But, in general, forcing drivers to cut sharply across the bike lane seems more dangerous to me than allowing them to use the bike lane as a turning lane, or better yet do something like this, which I see around the bay area a lot:
I’d love to see that at i.e. ELB @ Negley Run, Beechwood @ Wilkins, Forbes, etc.
Without the center turn lane it’s probably workable on Penn as well. But in general, why do people have to be able to turn left at every intersection? Get rid of that “requirement” and you can just put “normal” turning lanes at the larger intersections.
Anonymous 07/28/2012 at 4:38pm #
salty, that looks suspiciously like the intersection of ELB and Highland. Riding ELB every day, thats one of the few intersections where I haven’t been right hooked (yet?) so they might be on to something with that setup.
How about a two separated lane that starts at the busway and ends at fifth, terminating at the bike path with bike specific signals. The rest of Pen would need to be a combo of both sharrows and bike lanes.
You could also change the cross streets to one ways to reduce the number of right hook possibilities.
Just wanted to add that route 8 from the 62nd street bridge to north park and beyond is terrible. It would benefit from a road diet as well. Speed, narrow lanes, no sidewalks create a scary situation, even when driving it. There are share the road signs, but I would never ride this way on a bike to north park.
Just saw this link in the other thread and like the medians in the middle of the road. That would help keep speeds low and prevent people from cheating with the turn lane.
Charlotte DOT is doing some pretty cool stuff to do with traffic calming. They have a whole section of their website dedicated to it where you can request changes to your street.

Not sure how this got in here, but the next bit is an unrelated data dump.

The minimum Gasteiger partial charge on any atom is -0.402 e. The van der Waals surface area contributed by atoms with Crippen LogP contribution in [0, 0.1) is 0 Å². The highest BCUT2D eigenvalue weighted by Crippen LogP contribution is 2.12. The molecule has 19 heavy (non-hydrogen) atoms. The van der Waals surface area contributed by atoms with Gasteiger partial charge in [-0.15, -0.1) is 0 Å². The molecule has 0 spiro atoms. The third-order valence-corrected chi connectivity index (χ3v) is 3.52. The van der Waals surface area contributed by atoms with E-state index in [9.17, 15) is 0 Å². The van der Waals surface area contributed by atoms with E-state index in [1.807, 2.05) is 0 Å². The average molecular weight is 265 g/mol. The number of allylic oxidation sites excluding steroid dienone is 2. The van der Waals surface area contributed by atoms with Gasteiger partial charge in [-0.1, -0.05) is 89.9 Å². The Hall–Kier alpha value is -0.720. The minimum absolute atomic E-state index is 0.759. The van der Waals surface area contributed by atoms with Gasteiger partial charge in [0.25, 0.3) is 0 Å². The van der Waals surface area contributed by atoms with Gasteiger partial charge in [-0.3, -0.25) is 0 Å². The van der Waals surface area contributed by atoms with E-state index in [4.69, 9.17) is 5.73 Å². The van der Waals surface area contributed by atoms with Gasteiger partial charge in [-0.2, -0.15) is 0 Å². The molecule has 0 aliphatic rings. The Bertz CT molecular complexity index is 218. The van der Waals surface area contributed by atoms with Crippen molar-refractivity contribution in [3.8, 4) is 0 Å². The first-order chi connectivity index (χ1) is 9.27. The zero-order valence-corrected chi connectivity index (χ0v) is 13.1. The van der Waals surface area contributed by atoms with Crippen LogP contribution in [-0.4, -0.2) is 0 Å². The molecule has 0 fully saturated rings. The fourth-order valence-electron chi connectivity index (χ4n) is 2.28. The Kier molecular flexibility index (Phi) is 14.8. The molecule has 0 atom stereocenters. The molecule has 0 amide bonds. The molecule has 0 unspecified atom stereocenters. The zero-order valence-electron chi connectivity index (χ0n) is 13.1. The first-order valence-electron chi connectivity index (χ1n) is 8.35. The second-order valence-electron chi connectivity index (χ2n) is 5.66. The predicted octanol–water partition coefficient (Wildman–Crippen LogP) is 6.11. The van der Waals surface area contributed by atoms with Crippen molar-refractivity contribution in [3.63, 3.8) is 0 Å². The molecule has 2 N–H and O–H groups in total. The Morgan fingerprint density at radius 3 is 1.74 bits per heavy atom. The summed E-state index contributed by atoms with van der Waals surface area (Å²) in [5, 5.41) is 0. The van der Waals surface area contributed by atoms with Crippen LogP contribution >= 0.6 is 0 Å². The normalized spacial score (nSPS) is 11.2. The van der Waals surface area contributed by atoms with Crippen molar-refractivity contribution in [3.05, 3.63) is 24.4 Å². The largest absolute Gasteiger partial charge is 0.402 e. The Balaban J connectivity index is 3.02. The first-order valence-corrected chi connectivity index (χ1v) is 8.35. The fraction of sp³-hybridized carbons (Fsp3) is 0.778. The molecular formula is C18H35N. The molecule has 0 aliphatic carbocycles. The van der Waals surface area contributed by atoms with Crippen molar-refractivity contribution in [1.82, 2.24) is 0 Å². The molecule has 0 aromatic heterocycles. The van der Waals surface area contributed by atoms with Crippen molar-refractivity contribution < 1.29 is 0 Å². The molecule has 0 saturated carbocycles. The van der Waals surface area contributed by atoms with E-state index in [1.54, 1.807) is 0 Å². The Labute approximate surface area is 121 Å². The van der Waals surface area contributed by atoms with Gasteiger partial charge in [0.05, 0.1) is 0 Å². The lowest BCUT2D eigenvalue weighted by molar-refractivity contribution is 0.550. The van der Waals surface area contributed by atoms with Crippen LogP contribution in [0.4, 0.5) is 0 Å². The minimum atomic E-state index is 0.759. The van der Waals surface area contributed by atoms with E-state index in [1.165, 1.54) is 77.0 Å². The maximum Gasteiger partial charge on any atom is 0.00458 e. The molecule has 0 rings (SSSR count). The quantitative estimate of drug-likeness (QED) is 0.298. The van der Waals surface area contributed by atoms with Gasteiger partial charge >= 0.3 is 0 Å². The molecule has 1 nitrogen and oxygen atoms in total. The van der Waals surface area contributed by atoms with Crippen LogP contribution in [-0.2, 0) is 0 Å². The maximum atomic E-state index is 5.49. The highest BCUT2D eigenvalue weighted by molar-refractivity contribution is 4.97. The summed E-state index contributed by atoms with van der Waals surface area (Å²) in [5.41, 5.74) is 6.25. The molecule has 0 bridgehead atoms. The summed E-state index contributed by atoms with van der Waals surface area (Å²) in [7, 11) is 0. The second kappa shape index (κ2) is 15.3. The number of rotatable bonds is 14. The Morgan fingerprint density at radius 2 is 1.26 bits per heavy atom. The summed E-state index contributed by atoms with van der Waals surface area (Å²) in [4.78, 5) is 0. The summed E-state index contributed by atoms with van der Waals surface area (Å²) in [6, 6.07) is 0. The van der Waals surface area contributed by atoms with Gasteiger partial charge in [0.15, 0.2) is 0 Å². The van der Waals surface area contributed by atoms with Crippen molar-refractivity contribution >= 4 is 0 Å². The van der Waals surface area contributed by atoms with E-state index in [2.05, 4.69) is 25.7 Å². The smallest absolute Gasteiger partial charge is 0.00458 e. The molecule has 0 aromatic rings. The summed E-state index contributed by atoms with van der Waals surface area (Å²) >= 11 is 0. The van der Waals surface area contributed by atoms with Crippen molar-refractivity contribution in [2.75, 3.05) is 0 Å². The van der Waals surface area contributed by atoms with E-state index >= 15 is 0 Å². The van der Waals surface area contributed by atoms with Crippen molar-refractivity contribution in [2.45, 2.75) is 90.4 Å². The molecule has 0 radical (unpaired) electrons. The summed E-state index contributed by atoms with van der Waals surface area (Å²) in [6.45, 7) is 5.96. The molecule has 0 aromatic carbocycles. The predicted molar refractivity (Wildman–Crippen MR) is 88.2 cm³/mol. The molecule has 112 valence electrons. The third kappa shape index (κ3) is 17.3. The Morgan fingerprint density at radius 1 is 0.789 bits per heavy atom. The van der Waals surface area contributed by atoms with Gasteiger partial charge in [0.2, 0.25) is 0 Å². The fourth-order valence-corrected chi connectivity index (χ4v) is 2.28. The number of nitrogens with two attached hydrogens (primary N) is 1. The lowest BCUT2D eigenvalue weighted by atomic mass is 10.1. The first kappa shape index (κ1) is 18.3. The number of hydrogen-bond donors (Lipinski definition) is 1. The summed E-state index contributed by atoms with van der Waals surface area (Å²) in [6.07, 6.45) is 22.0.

You could also make each newly “one wayed” cross street into two way bike ways.
Is it really a possibility that they would change it?
they don’t call them suicide lanes for nothing…
the best you can do from an advocacy position is to hammer home the notion that highway design theory does not make safe urban streets – signage, geometry is all shoehorned from a vacuum into our collective front yards. Add another dimension to the project by suggesting stormwater detention for that end of town as a priority in every “retooling” of a city street regardless of jurisdiction.
For every impervious surface in the neighborhoods of north oakland, homewood, larimer, shadyside, highland park and morningside there’s often thick, pervious natural deposits of sands and gravels that can accept a good bit of rainfall. this is rare for our region and should be taken advantage of.
Storm water management is a hot topic these days with the rapid flooding that has been happening. Add in some bioswales and it gets easier.
It can happen. It just won’t happen overnight.
started typing out a response to this, but it turned into rambling that ultimately didn’t pertain to this thread, so I posted it here instead. (Wanted to post it, without cluttering up the thread)